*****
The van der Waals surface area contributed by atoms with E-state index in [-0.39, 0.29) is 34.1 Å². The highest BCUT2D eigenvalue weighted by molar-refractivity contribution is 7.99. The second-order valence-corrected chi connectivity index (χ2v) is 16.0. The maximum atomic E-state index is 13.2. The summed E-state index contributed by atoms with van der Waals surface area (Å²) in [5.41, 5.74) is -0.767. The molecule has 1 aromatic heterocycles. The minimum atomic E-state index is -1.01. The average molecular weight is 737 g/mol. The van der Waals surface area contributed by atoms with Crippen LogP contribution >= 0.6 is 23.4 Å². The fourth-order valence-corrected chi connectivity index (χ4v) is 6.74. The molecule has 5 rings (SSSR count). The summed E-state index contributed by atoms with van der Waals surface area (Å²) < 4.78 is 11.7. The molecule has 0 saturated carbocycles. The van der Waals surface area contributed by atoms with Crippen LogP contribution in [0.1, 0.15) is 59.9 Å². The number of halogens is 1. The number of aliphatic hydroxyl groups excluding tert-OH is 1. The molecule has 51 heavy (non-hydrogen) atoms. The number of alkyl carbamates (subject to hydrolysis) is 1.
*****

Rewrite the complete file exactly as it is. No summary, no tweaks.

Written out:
The van der Waals surface area contributed by atoms with E-state index in [-0.39, 0.29) is 34.1 Å². The highest BCUT2D eigenvalue weighted by molar-refractivity contribution is 7.99. The second-order valence-corrected chi connectivity index (χ2v) is 16.0. The maximum atomic E-state index is 13.2. The summed E-state index contributed by atoms with van der Waals surface area (Å²) in [5.41, 5.74) is -0.767. The molecule has 1 aromatic heterocycles. The minimum atomic E-state index is -1.01. The average molecular weight is 737 g/mol. The van der Waals surface area contributed by atoms with Crippen LogP contribution >= 0.6 is 23.4 Å². The fourth-order valence-corrected chi connectivity index (χ4v) is 6.74. The molecule has 5 rings (SSSR count). The summed E-state index contributed by atoms with van der Waals surface area (Å²) < 4.78 is 11.7. The molecule has 0 saturated carbocycles. The van der Waals surface area contributed by atoms with Crippen LogP contribution in [0.1, 0.15) is 59.9 Å². The number of halogens is 1. The number of aliphatic hydroxyl groups excluding tert-OH is 1. The molecule has 51 heavy (non-hydrogen) atoms. The number of alkyl carbamates (subject to hydrolysis) is 1.